- So we have shown that we can calculate the power for a given sample size and sample size for a given power. We can also change the clinically meaningful difference if we set the sample size and power.
- In many grant applications, we show the power for a variety of sample sizes and differences in the means in a table so that the grant reviewer can see that there is sufficient power to detect a range of differences with the proposed sample size.

- If we do not have a set alternative, we can choose the sample size based on how close to the truth we want to get
- In particular we choose the sample size so that the confidence interval is of a certain width

- Under a normal distribution, the confidence interval for a single sample mean is
- We can choose the sample size to provide the specified width of the confidence interval

- Sample size can be calculated if the power, alpha level, difference between the groups and standard deviation are specified
- For more complex setting than those presented here, statisticians have worked out the sample size calculations, but still need estimates of the hypothesized difference and variability in the data

Study design

- Actual effect-when there is a difference between the two groups (ex. the treatment has an effect)
- Chance
- Bias
- Confounding

- When we run a study, we can only take a sample of the population. Our conclusions are based on the sample we have drawn. Just by chance, sometimes we can draw an extreme sample from the population. If we had taken a different sample, we may have drawn different conclusions. We call this sampling variability.

- Even though your experiments are well controlled, not all subjects will behave exactly the same
- This is true for almost all experiments
- If all animals acted EXACTLY the same, we would only need one animal

- Since one is not enough, we observe a group of mice
- We call this our sample

- Based on our sample, we draw a conclusion regarding the entire population

- Null hypothesis
- Outcome variable
- Explanatory variable
- Sources of variability
- Experimental unit
- Potential correlation
- Analysis plan
- Sample size

- We start with a single group (ex. Genetically identical mice)
- The group are broken into 3 groups that are treated with 3 different interventions
- An outcome is measured in each individual
- Questions:
- What analysis should we do?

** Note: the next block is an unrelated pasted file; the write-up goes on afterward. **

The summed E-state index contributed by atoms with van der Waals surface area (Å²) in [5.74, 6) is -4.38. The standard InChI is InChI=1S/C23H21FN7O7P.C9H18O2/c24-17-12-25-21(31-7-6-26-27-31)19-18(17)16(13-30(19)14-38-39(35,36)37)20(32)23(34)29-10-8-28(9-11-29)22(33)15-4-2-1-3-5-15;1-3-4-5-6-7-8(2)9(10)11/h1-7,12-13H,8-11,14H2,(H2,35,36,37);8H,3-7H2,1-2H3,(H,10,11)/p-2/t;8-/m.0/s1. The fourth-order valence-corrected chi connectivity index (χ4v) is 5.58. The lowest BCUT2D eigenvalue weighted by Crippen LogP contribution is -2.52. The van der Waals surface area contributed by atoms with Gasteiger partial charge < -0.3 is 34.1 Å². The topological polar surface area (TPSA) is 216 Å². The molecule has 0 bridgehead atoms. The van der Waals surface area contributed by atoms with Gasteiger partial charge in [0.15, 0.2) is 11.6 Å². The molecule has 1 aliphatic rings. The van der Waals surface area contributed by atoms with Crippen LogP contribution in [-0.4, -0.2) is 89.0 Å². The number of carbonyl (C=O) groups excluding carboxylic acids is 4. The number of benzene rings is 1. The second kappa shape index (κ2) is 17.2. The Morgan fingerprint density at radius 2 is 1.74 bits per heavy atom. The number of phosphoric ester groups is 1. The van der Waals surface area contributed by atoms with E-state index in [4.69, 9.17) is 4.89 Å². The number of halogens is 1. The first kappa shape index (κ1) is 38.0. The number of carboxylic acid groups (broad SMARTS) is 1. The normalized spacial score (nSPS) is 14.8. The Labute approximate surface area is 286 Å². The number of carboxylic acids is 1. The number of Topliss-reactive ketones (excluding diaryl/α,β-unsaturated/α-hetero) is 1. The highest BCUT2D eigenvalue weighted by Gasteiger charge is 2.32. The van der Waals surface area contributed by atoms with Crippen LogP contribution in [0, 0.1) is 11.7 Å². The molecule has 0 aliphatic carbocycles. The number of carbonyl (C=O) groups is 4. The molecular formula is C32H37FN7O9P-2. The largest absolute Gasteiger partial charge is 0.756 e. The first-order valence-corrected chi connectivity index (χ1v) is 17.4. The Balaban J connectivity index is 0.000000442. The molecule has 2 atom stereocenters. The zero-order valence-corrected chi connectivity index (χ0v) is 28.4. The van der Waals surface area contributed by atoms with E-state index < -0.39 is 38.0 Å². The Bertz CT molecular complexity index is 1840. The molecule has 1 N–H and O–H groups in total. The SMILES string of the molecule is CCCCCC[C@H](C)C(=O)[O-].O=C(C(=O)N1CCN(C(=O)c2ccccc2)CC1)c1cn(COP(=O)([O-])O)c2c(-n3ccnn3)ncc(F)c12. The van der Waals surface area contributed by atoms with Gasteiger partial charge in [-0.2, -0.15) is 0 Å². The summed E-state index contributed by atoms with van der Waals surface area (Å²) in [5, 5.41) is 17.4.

- What is the effect of starting from the same population?
- Do we need to account for repeated measures?

Original group

Condition 1

Condition 3

Condition 2

- Assume that we have found a difference between our exposure and control group and we have shown that this result is not likely due to chance, bias or confounding.
- What does this mean for the general population? Specifically, to which group can we apply our results?
- This is often based on how the sample was originally collected.

- We want to compare the expression of a marker in patients vs. controls
- Full sample size is 288 samples
- Can only run 24 samples (1 plate) per day
- Questions:
- What types of analysis should we do?
- Can we combine across the plates?
- Could other confounders be important to collect?

Plate 1: 10 patients, 14 controls

Estimate of difference in this plate

Plate 2: 14 patients, 10 controls

Estimate of difference in this plate

Plate 3: 12 patients, 12 controls

Estimate of difference in this plate

We can test if there is a different effect in each plate by investigating the interaction

- We want to compare the expression of 6 markers
- We measure the six markers in 5 mice
- Questions:
- What types of analysis should we do?
- How many independent groups do we have?
- What is the null hypothesis?

- “In our experiments, we collect 3 measurements. If it is significant, we call it a day. If it is close to significant, we measure 1 more animal”
- Question:
- Is this valid?

- Always more statistically valid if the number is specified BEFORE the experiment

- What to collect
- Everything that might be important for the analysis
- Plate
- Batch
- Technician
- All potential sources of variability
- All potential confounders

- Most accurate version of this you can
- If it is continuous, collect it as such. Can always dichotomize later

- Everything that might be important for the analysis

- Easiest to move to a statistical package if
- One row per measurement
- One column for the outcome, each predictor and potential confounders
- No open space

- Sample size for experiment must be considered BEFORE collecting data
- Can improve power by reducing standard deviation, increasing sample size or increasing difference between groups
- Important to consider study design as you develop your analysis plan